The Minerals Council of Australia welcomes the Productivity Commission’s initial report on transitioning regional economies. The report confirms that Australian regions continue to benefit substantially from the resources sector and refutes the notion that the Australian economy is transitioning away from mining. It also notes that the large resource base of many resource regions, combined with the expansion of capacity generated during the mining investment boom, are likely to provide economic and employment opportunities for decades to come.
The Productivity Commission makes a number of critical findings that should inform policymakers at all levels of government:
- Most resource regions have high adaptive capacity and are continuing to grow in terms of employment, population and value of production
- Regions whose base is large-scale mining have generally had the highest employment growth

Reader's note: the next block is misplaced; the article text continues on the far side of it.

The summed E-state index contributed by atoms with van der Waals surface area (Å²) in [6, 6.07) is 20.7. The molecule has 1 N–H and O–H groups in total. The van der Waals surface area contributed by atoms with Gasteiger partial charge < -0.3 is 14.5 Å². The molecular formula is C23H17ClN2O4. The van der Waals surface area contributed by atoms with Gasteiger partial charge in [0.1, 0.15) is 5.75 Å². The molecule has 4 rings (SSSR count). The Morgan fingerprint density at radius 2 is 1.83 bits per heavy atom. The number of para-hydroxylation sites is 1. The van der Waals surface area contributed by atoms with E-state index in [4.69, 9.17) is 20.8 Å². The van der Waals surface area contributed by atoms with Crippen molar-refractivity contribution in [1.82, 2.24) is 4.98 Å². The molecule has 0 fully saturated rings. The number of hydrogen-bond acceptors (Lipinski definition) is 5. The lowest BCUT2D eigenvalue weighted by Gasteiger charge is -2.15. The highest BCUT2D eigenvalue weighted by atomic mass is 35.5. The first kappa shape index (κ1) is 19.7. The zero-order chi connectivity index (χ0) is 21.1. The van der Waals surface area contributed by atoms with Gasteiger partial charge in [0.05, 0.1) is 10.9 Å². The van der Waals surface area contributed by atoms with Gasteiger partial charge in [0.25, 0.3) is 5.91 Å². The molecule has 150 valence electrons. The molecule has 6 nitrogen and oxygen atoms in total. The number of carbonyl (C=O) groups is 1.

- Total employment in mining is more than double what it was before the mining boom
- Average wages are generally higher (and have grown faster) in mining-intensive regions than in other parts of the country
- Labour mobility allows the mining industry to support many workers who do not live in mining regions, thereby spreading the income and employment benefits of mining well beyond where resource extraction occurs Fewer than five mining areas are classified in the least adaptive category, and all of them are located in remote and sparsely populated areas
- The economic and employment benefits of mining are not limited to particular phases of the commodity cycle, but are sustainable in the longer term.